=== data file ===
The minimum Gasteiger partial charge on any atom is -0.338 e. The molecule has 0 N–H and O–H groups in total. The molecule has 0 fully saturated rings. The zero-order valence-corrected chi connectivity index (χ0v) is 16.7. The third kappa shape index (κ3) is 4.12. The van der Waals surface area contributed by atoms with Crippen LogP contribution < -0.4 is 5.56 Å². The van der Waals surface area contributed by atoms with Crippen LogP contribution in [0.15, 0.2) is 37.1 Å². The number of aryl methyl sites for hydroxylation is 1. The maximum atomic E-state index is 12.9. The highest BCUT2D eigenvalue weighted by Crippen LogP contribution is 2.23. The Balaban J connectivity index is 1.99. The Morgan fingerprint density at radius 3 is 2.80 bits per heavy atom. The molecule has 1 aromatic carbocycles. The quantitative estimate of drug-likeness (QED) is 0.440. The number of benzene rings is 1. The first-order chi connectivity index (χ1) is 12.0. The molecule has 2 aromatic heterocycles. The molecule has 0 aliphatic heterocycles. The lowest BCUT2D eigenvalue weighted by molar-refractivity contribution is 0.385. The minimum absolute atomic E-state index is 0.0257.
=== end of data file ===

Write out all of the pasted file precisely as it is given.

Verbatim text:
The minimum Gasteiger partial charge on any atom is -0.338 e. The molecule has 0 N–H and O–H groups in total. The molecule has 0 fully saturated rings. The zero-order valence-corrected chi connectivity index (χ0v) is 16.7. The third kappa shape index (κ3) is 4.12. The van der Waals surface area contributed by atoms with Crippen LogP contribution < -0.4 is 5.56 Å². The van der Waals surface area contributed by atoms with Crippen LogP contribution in [0.15, 0.2) is 37.1 Å². The number of aryl methyl sites for hydroxylation is 1. The maximum atomic E-state index is 12.9. The highest BCUT2D eigenvalue weighted by Crippen LogP contribution is 2.23. The Balaban J connectivity index is 1.99. The Morgan fingerprint density at radius 3 is 2.80 bits per heavy atom. The molecule has 1 aromatic carbocycles. The quantitative estimate of drug-likeness (QED) is 0.440. The number of benzene rings is 1. The first-order chi connectivity index (χ1) is 12.0. The molecule has 2 aromatic heterocycles. The molecule has 0 aliphatic heterocycles. The lowest BCUT2D eigenvalue weighted by molar-refractivity contribution is 0.385. The minimum absolute atomic E-state index is 0.0257.